Every once in a while you come across book you weren’t expecting. I knew going in that The Shack by William P. Young was a controversial theological novel, but far too often books with inspirational motivation have tendencies to become objective and lose their literary value in the process.
Four years after the brutal murder of his young daughter Missy, the main character Mackenzie Allen Philip is drawn back to the scene of the crime. Deep in the snow buried backwoods of Oregon, he finds more than just a reminder of his pain in the sullen shack. In the same guise as Dickens’ A Christmas Carol, Mack faces the manifestation of Papa, Jesus, and Sarayu, suggestion of the three Christian doctrine of the Trinity (Father, Son and Holy Spirit).
With a first printing of The Shack appearing in April 2007 and the millions of copies that followed, the popularity of the book is without question. This is also why the book finally found itself on my desk years later. What’s all the hype about? The version reviewed here is the Windblown Media Publishing third printing from November 2007.
Without a doubt, this book has a tremendous amount of spiritual undertones (and an even greater amount of unconcealed evangelization), but at its core it is a story of tragedy, redemption, reconciliation and a lot of other –tions the protagonist leans on. But foremast, it is a story. From a fiction standpoint, the character Mack is a little too predictable at times. Many readers will have expectations going into the book and might get the sense that Mack’s naivety is forced because “we” know what is going on, so he should too.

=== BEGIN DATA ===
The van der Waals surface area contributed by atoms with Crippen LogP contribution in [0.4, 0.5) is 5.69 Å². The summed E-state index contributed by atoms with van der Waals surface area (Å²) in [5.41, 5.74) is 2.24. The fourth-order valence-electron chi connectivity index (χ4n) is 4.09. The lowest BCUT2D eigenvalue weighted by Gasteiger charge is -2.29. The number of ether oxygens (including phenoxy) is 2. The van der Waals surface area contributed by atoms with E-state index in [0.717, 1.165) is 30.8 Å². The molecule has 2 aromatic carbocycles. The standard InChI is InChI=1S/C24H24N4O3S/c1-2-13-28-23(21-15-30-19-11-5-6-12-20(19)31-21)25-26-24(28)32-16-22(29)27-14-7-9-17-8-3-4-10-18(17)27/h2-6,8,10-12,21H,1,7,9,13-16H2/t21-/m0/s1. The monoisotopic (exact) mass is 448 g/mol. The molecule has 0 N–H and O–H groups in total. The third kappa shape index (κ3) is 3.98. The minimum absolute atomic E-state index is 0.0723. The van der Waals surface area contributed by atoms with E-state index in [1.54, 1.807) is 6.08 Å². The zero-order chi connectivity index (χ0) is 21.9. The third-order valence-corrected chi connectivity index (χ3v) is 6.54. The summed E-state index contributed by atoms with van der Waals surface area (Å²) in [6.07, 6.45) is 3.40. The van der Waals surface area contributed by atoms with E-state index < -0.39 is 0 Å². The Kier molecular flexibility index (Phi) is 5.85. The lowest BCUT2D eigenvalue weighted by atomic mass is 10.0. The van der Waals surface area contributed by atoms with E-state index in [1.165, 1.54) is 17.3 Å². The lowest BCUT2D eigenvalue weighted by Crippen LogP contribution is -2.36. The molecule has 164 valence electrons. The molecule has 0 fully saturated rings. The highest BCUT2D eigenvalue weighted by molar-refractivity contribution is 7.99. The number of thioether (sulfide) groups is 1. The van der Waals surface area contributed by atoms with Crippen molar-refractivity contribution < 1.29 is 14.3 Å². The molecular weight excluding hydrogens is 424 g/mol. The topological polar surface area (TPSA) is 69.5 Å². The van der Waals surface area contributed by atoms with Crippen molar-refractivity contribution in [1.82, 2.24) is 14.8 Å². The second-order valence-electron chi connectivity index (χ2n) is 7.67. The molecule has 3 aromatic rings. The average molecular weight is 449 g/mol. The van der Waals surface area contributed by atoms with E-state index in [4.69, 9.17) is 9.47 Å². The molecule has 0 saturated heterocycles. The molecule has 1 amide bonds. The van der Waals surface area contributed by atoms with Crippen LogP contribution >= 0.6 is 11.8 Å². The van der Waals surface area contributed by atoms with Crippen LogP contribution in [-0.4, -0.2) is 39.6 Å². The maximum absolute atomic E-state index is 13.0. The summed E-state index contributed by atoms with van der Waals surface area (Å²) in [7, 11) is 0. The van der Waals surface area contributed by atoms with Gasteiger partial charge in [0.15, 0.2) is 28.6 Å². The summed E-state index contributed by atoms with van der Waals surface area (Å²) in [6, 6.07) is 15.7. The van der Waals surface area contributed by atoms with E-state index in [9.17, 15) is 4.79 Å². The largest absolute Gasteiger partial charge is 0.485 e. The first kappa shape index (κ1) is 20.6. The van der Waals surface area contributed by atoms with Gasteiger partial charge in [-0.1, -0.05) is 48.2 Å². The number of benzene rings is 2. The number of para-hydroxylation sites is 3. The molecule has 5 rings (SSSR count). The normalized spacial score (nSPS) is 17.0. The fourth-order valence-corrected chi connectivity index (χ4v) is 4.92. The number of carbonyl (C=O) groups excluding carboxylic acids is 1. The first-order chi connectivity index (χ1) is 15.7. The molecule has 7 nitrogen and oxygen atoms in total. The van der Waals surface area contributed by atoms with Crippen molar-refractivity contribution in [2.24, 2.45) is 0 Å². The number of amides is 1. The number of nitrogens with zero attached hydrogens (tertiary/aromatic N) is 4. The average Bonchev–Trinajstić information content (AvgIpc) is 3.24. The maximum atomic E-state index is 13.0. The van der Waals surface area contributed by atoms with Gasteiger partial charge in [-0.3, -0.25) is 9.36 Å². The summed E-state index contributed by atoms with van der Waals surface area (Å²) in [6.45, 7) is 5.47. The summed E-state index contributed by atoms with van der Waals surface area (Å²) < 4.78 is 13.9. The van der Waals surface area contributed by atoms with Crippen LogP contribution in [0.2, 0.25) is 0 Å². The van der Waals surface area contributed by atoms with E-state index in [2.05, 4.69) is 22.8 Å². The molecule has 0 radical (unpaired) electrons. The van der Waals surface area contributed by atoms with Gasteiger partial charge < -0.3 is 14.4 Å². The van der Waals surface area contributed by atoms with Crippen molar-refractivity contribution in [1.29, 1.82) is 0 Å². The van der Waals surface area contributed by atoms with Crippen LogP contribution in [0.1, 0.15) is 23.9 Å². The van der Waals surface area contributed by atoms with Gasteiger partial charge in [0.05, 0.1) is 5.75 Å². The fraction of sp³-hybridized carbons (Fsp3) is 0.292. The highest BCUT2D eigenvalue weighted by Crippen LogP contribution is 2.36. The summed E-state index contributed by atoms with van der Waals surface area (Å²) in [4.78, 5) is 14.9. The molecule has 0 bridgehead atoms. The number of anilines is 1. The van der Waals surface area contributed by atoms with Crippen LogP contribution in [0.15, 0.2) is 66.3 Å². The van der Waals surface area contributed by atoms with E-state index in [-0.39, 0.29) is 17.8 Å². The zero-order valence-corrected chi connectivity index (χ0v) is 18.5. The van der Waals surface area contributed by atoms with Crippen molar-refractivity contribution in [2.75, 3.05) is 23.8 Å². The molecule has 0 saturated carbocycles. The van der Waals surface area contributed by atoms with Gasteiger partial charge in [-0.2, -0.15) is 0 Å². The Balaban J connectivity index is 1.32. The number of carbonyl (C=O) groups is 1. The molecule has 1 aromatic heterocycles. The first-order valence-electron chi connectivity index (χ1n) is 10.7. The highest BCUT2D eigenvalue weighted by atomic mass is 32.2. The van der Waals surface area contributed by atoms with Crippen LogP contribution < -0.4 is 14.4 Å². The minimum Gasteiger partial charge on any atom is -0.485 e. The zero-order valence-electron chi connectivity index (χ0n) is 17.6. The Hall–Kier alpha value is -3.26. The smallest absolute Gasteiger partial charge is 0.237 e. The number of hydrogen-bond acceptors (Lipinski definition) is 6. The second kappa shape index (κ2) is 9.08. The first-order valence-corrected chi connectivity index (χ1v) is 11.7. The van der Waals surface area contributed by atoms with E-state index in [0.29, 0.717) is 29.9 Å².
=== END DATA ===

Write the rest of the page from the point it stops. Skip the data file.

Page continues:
For such a spiritual read, a book with a chapter (number 9 if you’re looking) titled “A Long Time Ago in a Garden Far, Far Away” definitely has its lighter elements. It is through subtleties like this that readers will be able to take a breath and enjoy the book for what it is. It is a story. The message and what the reader gets out of it is purely up to him or her.
The Shack by William P. Young may not be one of those literary gems written with fluent prose, but it does bode well from a storyteller’s perspective where a “moral of the story” is paramount.